"Seniority is important, but it should not be a grant of property rights to be chairman for three decades or more," Waxman told reporters after the vote.
Some moderate to conservative Democrats viewed the vote as a rebuke by the caucus's liberal wing. "I cannot believe we did what we just did," said Rep. Stephanie Herseth Sandlin (S.D.), incoming chairman of the "Blue Dog" caucus of fiscally conservative Democrats.
Despite House Speaker Nancy Pelosi's public neutrality, Rangel accused her of tacitly supporting Waxman because her closest allies in the House ran his campaign and she did not intervene to stop his bid.
"Not playing a role is playing a role," Rangel said, suggesting that reporters were "crazy" if they doubted that Pelosi worked behind the scenes for Waxman.
Dingell's defeat was the latest blow to elder statesmen on Capitol Hill. Earlier this month, Sen. Robert C. Byrd (D-W.Va.), who turned 91 yesterday and is the longest-serving senator in history, stepped down under pressure as chairman of the Appropriations Committee, citing Obama's election as the proper time to yield his power.
"It just signals the change, the sea change that we're facing. And it's a good sea change. It's momentous," Sen. Barbara Boxer (D-Calif.), chairman of the Senate's environment committee, said upon the news of Waxman's victory.
Dingell has worked on some environmental legislation, helping pass the Clean Air Act of 1990 and the raising of fuel-efficiency standards on the auto industry last year. But he has resisted previous efforts to raise fuel-efficiency standards, and environmentalists view him as an impediment to progress.
Pelosi circumvented Dingell last year in creating a temporary global warming committee chaired by Rep. Edward J. Markey (D-Mass.), a close ally.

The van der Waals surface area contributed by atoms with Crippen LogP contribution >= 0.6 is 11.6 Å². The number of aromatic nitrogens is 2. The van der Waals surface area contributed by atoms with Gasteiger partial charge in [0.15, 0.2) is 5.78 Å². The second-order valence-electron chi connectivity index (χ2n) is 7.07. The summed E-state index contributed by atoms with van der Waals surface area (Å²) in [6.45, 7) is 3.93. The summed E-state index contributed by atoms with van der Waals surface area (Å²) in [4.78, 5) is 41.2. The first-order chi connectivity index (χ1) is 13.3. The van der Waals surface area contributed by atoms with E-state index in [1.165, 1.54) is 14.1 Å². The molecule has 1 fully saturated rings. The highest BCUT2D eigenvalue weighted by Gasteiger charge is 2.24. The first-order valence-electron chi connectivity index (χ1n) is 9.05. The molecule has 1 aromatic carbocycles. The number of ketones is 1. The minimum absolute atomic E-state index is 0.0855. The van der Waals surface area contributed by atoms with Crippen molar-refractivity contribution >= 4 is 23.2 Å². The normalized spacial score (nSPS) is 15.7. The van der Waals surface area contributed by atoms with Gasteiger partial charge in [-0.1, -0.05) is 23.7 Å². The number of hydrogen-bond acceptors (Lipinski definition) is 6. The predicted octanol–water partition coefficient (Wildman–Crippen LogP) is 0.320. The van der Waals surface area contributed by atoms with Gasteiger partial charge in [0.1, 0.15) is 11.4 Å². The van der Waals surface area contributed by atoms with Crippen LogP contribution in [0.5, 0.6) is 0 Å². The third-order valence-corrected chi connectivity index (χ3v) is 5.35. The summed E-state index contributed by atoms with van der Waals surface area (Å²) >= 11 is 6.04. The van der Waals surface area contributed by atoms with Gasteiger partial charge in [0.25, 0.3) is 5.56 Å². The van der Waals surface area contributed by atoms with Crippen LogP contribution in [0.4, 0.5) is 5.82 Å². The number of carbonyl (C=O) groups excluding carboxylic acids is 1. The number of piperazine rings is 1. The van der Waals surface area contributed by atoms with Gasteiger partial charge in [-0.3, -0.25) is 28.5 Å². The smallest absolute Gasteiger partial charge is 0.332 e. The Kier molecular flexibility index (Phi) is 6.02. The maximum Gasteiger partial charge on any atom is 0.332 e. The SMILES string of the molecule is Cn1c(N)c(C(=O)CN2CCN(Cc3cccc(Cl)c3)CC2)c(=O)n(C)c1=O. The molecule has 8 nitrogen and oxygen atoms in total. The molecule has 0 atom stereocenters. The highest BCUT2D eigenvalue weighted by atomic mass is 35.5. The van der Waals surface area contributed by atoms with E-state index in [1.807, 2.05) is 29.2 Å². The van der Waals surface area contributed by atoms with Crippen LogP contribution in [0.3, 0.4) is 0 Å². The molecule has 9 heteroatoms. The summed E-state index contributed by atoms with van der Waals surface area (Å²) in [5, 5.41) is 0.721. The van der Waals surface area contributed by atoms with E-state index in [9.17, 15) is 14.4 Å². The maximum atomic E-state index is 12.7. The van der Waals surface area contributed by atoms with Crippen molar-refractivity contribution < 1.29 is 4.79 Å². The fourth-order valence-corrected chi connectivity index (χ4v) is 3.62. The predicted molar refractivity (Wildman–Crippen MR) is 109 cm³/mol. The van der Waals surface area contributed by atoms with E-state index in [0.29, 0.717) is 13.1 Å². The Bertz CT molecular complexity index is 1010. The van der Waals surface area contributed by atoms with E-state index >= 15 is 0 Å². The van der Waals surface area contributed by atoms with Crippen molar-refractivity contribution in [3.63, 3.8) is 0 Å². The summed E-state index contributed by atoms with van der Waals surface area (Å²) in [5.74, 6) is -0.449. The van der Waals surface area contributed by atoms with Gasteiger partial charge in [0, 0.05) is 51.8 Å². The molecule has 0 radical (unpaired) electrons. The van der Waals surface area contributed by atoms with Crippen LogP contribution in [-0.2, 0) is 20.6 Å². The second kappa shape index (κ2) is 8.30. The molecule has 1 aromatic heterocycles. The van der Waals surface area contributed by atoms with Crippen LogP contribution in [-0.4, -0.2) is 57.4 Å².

Younger Democrats saw those intra-party fights about environmental policy as a thing of the past. "This had a lot more to do with where the caucus is going in terms of public policy," said Rep. Jackie Speier (Calif.), elected earlier this year to replace the late Tom Lantos.
Republicans said Democrats veered sharply to the left with Waxman. "This decision sends a troubling signal from a Majority that has promised to govern from the center. They moved away from Chairman Dingell because he is committed to approaching energy and environmental issues in a manner that protects American jobs," House Minority Leader John A. Boehner (R-Ohio) said in a statement.
Pelosi vowed that "House Democrats will move forward from this vote with unity." But bitter feelings lingered among Dingell supporters. At a Democratic meeting a few hours after the Waxman vote, Rep. Bart Stupak (Mich.), one of Dingell's closest friends, accused Waxman supporters of shutting Dingell allies out of an advisory committee that on Wednesday recommended that the full caucus approve Waxman as chairman.
The vote may cause other senior lawmakers to begin grappling with their own political mortality. Rep. John Conyers Jr. (D-Mich.), the 79-year-old chairman of the Judiciary Committee, said he had not thought about a challenge to his gavel until a reporter suggested it.
"It's a signal that some of the style of the old guard has now gone out of style," he said.